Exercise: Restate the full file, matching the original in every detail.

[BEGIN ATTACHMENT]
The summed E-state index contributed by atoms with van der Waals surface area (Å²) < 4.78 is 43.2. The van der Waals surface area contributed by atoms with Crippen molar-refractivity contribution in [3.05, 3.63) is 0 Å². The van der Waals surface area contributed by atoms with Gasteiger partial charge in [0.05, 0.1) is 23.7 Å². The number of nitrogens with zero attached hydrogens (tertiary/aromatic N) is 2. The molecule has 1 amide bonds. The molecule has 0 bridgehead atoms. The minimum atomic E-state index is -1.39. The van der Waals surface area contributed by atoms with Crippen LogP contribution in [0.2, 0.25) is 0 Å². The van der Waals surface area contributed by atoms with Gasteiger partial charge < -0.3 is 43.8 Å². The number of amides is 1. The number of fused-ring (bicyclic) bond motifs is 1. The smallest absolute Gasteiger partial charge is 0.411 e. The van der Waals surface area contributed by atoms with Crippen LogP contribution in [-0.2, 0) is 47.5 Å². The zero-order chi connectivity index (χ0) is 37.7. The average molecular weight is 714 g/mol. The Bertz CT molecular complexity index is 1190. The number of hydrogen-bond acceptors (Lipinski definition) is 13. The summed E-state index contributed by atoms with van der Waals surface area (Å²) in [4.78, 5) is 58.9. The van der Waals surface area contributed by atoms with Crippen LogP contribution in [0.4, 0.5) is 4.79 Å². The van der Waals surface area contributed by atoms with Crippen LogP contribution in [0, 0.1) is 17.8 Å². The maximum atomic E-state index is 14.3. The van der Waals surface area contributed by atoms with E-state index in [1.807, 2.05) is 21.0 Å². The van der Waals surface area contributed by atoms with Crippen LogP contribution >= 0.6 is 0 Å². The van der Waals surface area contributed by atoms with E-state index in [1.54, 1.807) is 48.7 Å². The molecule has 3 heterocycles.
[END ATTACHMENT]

The summed E-state index contributed by atoms with van der Waals surface area (Å²) < 4.78 is 43.2. The van der Waals surface area contributed by atoms with Crippen molar-refractivity contribution in [3.05, 3.63) is 0 Å². The van der Waals surface area contributed by atoms with Gasteiger partial charge in [0.05, 0.1) is 23.7 Å². The number of nitrogens with zero attached hydrogens (tertiary/aromatic N) is 2. The molecule has 1 amide bonds. The molecule has 0 bridgehead atoms. The minimum atomic E-state index is -1.39. The van der Waals surface area contributed by atoms with Crippen LogP contribution in [0.2, 0.25) is 0 Å². The van der Waals surface area contributed by atoms with Gasteiger partial charge < -0.3 is 43.8 Å². The number of amides is 1. The number of fused-ring (bicyclic) bond motifs is 1. The smallest absolute Gasteiger partial charge is 0.411 e. The van der Waals surface area contributed by atoms with Crippen LogP contribution in [-0.2, 0) is 47.5 Å². The zero-order chi connectivity index (χ0) is 37.7. The average molecular weight is 714 g/mol. The Bertz CT molecular complexity index is 1190. The number of hydrogen-bond acceptors (Lipinski definition) is 13. The summed E-state index contributed by atoms with van der Waals surface area (Å²) in [4.78, 5) is 58.9. The van der Waals surface area contributed by atoms with Crippen LogP contribution in [0.4, 0.5) is 4.79 Å². The van der Waals surface area contributed by atoms with Crippen LogP contribution in [0, 0.1) is 17.8 Å². The maximum atomic E-state index is 14.3. The van der Waals surface area contributed by atoms with E-state index in [1.807, 2.05) is 21.0 Å². The van der Waals surface area contributed by atoms with Crippen LogP contribution >= 0.6 is 0 Å². The van der Waals surface area contributed by atoms with E-state index in [1.54, 1.807) is 48.7 Å². The molecule has 3 heterocycles.